The alleged «mummy curse» is on the tomb of Tutankhamen. It was discovered when the Earl of Carnarvon and Howard Carter excavated Tutankhamen’s burial chamber in 1922. Legend has it that in an antechamber they found an inscribed clay tablet which read:
Bob Brier, an American parapsychologist and Egyptologist, speculated the tablet never existed. In Ancient Egyptian Magic (1980), Briar notes that it is not typically Egyptian to write on clay tablets or to refer to death as having wings. Also, no other reliable sources exist that cite the curse.
Various legends abound in the United Kingdom and Europe of curses laid upon families, especially of the aristocracy. One of the most horrible curses was that of childlessness or death to the heirs, to the family lineage died out.
The Current use of curses
The word hex is sometimes used synonymously with curse. Among the Pennsylvania Dutch Witches hex can designate either a good or bad spell. In neo-Pagan Witchcraft, some Witches use the term hex to designate a binding spell, which is different from a curse.
A curse is the expression of desire of harm to come to a particular person. Anyone can lay a curse on another person, but it is believed that the authority of the person who lays the curse on increases its potency and makes it more dangerous.
Such persons are believed to be priests, priestesses or royalty; persons possessing magical skill, such as Witches, sorcerers and magicians; and persons who have no other recourse to justice, such as women in many societies, the poor, the destitute and the dying. Deathbed curses are the most potent, since all the curser’s vital energy goes into the curse.
There is a belief that if the victim knows that he has been cursed and believes that he is doomed, that the curse is all the more potent for the victim helps to cause his own demise.
However, many Witches and sorcerers claim that curses can be just as effective without the victim’s knowledge of them. They further say that they would never let the victim know the curse had been laid on him because then he might go to another Witch seeking to get it removed.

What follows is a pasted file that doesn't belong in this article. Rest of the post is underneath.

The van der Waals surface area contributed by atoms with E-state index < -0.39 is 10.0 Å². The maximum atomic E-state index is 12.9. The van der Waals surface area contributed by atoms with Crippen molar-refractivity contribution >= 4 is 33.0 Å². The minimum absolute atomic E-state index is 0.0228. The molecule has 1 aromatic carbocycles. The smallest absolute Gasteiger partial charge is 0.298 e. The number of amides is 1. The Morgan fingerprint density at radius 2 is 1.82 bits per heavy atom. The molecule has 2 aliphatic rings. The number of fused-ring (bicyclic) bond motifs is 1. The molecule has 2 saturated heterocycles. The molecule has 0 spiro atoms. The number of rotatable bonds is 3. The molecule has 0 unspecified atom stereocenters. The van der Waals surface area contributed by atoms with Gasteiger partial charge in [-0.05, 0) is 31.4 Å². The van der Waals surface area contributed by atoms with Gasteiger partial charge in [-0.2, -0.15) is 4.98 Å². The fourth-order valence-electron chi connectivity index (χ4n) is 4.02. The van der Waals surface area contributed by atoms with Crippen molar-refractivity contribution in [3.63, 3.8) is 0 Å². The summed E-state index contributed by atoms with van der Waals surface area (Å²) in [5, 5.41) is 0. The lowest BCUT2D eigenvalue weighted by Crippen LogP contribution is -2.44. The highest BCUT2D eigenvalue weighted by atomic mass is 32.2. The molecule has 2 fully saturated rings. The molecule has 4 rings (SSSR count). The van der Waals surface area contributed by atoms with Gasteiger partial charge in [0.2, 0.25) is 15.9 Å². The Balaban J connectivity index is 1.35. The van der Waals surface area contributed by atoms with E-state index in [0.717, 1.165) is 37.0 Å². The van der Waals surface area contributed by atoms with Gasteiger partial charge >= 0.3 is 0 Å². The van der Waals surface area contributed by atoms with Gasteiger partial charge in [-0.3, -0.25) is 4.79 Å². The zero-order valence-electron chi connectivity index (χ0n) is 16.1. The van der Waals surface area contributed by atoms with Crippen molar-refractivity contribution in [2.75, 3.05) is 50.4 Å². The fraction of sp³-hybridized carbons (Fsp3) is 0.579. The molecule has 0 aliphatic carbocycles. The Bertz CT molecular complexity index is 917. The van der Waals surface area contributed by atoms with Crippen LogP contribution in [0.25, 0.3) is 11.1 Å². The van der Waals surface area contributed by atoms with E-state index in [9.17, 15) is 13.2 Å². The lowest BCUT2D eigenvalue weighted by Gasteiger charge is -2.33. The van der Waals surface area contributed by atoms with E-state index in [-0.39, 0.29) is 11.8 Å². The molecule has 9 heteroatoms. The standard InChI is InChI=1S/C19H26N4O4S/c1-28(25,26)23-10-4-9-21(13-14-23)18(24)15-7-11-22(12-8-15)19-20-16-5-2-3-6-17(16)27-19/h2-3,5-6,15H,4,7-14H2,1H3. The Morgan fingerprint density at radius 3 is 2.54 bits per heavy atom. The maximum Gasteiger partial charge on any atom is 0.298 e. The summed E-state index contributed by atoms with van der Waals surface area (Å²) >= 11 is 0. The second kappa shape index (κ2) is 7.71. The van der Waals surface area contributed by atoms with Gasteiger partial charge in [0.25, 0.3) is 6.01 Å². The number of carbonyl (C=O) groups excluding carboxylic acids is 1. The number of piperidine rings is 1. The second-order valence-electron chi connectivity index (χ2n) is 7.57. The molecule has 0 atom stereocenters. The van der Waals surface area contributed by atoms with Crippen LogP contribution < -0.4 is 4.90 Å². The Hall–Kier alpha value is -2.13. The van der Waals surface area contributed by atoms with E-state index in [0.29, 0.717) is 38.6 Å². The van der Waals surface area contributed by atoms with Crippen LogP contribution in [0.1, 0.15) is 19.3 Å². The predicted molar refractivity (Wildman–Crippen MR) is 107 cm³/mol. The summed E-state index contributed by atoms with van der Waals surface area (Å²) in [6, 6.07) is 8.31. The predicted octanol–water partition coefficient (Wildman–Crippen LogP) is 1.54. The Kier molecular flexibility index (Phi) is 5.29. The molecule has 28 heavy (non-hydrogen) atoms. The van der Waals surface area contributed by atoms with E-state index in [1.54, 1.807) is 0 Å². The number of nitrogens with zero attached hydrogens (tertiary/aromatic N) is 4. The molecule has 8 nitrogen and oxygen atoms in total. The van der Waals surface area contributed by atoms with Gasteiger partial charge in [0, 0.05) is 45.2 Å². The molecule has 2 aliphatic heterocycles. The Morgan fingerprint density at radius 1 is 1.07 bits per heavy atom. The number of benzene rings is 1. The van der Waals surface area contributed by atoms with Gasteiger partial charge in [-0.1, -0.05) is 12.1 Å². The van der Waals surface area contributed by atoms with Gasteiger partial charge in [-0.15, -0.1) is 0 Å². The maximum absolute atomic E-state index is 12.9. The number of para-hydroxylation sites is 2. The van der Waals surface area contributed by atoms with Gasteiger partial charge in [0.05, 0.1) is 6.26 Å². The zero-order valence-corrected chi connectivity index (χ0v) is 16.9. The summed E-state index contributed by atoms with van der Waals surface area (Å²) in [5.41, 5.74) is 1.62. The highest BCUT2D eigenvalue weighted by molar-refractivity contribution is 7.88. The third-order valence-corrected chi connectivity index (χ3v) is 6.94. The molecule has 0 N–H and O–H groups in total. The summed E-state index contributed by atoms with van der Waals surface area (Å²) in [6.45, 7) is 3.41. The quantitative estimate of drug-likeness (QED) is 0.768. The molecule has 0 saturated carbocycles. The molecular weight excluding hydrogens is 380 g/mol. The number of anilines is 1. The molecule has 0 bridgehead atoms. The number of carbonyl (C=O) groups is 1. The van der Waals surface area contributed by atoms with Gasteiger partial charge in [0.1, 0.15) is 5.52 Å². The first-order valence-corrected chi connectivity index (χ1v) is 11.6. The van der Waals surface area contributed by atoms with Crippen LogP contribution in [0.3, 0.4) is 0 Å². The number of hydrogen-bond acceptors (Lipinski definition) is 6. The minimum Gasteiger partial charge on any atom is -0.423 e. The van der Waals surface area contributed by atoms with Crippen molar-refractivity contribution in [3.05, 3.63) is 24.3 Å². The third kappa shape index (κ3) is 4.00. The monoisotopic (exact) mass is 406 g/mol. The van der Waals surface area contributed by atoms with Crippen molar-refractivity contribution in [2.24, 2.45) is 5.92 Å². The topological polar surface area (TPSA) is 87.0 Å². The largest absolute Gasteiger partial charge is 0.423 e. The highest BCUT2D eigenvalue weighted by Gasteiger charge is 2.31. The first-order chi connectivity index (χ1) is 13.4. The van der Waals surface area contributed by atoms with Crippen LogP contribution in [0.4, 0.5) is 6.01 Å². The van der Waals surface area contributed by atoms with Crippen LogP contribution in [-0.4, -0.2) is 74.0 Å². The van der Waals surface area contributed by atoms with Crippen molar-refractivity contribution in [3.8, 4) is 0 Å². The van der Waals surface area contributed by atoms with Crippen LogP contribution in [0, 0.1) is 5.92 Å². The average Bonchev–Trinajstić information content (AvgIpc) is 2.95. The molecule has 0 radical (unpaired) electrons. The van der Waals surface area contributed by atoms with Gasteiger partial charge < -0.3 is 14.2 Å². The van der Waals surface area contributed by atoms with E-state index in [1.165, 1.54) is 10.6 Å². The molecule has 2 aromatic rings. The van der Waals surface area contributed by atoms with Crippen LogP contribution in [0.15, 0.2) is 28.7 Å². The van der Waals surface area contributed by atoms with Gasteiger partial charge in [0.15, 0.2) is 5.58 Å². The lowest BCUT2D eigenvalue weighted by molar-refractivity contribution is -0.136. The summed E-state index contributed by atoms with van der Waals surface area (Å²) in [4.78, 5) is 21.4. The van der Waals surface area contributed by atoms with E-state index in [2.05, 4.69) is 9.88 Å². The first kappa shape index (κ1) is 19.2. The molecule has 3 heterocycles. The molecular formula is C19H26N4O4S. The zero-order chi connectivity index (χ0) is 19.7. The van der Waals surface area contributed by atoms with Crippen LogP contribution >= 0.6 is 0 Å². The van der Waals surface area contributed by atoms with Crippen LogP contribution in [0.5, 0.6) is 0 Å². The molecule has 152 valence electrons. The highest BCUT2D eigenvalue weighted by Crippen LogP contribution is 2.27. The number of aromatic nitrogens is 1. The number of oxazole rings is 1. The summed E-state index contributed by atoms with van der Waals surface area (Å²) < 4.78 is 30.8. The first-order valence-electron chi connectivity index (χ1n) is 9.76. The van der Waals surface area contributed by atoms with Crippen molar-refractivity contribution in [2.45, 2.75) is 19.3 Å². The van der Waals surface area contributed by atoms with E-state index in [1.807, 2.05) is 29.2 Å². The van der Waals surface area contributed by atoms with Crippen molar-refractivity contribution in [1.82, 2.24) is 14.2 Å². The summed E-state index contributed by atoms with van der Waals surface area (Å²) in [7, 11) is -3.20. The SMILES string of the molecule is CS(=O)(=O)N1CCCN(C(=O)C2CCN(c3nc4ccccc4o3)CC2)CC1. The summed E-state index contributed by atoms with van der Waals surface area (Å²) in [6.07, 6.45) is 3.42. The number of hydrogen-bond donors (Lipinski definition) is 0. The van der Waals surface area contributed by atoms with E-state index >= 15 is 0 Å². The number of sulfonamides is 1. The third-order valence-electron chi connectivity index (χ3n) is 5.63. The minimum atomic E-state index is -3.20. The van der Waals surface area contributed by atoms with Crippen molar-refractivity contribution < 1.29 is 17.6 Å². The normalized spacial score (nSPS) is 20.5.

This has happened. Persons feeling that they have been cursed have will go to a Witch or sorcerer, sometimes in ignorance to the same person who put the curse on them, to have the spell broken.
If the Witch or sorcerer has laid the curse on the person, then he makes an additional fee for taking it off. When two opposing Witches or sorcerers are involved, a magical war might erupt to see whose has the stronger magical powers.
In the various traditions of neo-Pagan Witchcraft it is against the ethics and laws of the Craft to lay curses. Most Witches abide by this, thinking that the curse will return to the curser in the same form as given.
Although there are those that believe that cursing against one’s enemies is justified. Witches from ethnic cultures such as the Italian Striga, the Mexican Bruja, and branches of the Pennsylvania Dutch also believe that cursing is justified.
Just as many methods exit for breaking cursers as there are for making them. If a magically charged object has been hidden in someone’s dwelling it may be discovered by divination or clairvoyance and ceremonially destroyed.
Sometimes other banishing rituals or protective workings are used to overpower the curse, protective talismans and amulets can be worn, and magical oils and washes can be used to attempt to lift the curse’s effect.
A major side effect in removing a curse is that when the curse is broken, its energy can recoil on the person who cast it, and if such person has not taken adequate precautions, he/she may end up receiving the entire effect intended for the curse’s victim.
Traditionally, the most propitious time for laying on and breaking curses is during the waning of the moon. A.G.H.
Guiley, Rosemary Ellen. The Encyclopedia of Witches and Witchcraft. New York: Facts On File, 1989. pp. 81-82.
Greer, John Michael. The New Encyclopedia of the Occult. St. Paul, MN, Llewellyn Worldwide. p. 120.
Apep. <http://www.pantheon.org/articles/a/apep.html >.